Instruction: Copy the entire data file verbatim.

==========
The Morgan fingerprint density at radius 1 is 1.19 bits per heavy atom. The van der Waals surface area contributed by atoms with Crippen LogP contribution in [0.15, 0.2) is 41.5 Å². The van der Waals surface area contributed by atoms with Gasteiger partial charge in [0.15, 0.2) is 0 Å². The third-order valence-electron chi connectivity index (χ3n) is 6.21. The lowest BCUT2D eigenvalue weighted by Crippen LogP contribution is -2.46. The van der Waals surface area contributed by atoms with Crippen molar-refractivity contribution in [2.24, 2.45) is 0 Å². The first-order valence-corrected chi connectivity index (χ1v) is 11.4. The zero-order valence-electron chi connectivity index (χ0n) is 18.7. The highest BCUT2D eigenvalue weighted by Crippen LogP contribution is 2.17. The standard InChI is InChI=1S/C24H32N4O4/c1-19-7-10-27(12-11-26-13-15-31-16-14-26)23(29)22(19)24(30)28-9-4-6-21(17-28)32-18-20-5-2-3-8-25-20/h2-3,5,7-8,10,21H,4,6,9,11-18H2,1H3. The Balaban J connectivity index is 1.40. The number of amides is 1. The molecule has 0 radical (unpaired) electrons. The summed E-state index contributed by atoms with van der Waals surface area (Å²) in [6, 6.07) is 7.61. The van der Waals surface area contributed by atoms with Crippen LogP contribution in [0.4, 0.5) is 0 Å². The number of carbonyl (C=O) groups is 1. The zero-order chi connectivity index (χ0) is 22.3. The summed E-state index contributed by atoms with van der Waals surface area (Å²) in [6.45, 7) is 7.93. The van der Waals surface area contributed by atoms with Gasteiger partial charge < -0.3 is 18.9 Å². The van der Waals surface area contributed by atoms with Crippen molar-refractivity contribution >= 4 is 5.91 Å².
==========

The Morgan fingerprint density at radius 1 is 1.19 bits per heavy atom. The van der Waals surface area contributed by atoms with Crippen LogP contribution in [0.15, 0.2) is 41.5 Å². The van der Waals surface area contributed by atoms with Gasteiger partial charge in [0.15, 0.2) is 0 Å². The third-order valence-electron chi connectivity index (χ3n) is 6.21. The lowest BCUT2D eigenvalue weighted by Crippen LogP contribution is -2.46. The van der Waals surface area contributed by atoms with Crippen molar-refractivity contribution in [2.24, 2.45) is 0 Å². The first-order valence-corrected chi connectivity index (χ1v) is 11.4. The zero-order valence-electron chi connectivity index (χ0n) is 18.7. The highest BCUT2D eigenvalue weighted by Crippen LogP contribution is 2.17. The standard InChI is InChI=1S/C24H32N4O4/c1-19-7-10-27(12-11-26-13-15-31-16-14-26)23(29)22(19)24(30)28-9-4-6-21(17-28)32-18-20-5-2-3-8-25-20/h2-3,5,7-8,10,21H,4,6,9,11-18H2,1H3. The Balaban J connectivity index is 1.40. The number of amides is 1. The molecule has 0 radical (unpaired) electrons. The summed E-state index contributed by atoms with van der Waals surface area (Å²) in [6, 6.07) is 7.61. The van der Waals surface area contributed by atoms with Crippen LogP contribution in [0.4, 0.5) is 0 Å². The number of carbonyl (C=O) groups is 1. The zero-order chi connectivity index (χ0) is 22.3. The summed E-state index contributed by atoms with van der Waals surface area (Å²) in [6.45, 7) is 7.93. The van der Waals surface area contributed by atoms with Gasteiger partial charge < -0.3 is 18.9 Å². The van der Waals surface area contributed by atoms with Crippen molar-refractivity contribution >= 4 is 5.91 Å².